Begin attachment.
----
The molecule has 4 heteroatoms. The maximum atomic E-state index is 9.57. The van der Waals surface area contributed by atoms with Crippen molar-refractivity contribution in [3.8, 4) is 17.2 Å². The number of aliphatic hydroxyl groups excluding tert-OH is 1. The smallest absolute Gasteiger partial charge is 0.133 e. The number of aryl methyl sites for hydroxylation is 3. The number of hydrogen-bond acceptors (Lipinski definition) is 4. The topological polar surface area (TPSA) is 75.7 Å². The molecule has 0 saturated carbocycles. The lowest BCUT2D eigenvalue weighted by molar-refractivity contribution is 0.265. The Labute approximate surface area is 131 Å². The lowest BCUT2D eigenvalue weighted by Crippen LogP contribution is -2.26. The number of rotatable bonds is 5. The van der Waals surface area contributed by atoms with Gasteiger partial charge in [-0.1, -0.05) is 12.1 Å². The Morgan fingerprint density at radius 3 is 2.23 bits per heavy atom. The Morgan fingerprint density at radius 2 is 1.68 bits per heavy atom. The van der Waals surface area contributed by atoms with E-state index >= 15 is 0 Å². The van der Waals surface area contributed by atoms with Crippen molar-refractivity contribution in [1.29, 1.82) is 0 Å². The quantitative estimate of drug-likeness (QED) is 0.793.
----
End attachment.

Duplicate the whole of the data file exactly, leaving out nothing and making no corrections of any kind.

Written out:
The molecule has 4 heteroatoms. The maximum atomic E-state index is 9.57. The van der Waals surface area contributed by atoms with Crippen molar-refractivity contribution in [3.8, 4) is 17.2 Å². The number of aliphatic hydroxyl groups excluding tert-OH is 1. The smallest absolute Gasteiger partial charge is 0.133 e. The number of aryl methyl sites for hydroxylation is 3. The number of hydrogen-bond acceptors (Lipinski definition) is 4. The topological polar surface area (TPSA) is 75.7 Å². The molecule has 0 saturated carbocycles. The lowest BCUT2D eigenvalue weighted by molar-refractivity contribution is 0.265. The Labute approximate surface area is 131 Å². The lowest BCUT2D eigenvalue weighted by Crippen LogP contribution is -2.26. The number of rotatable bonds is 5. The van der Waals surface area contributed by atoms with Gasteiger partial charge in [-0.1, -0.05) is 12.1 Å². The Morgan fingerprint density at radius 3 is 2.23 bits per heavy atom. The Morgan fingerprint density at radius 2 is 1.68 bits per heavy atom. The van der Waals surface area contributed by atoms with E-state index >= 15 is 0 Å². The van der Waals surface area contributed by atoms with Crippen molar-refractivity contribution in [1.29, 1.82) is 0 Å². The quantitative estimate of drug-likeness (QED) is 0.793.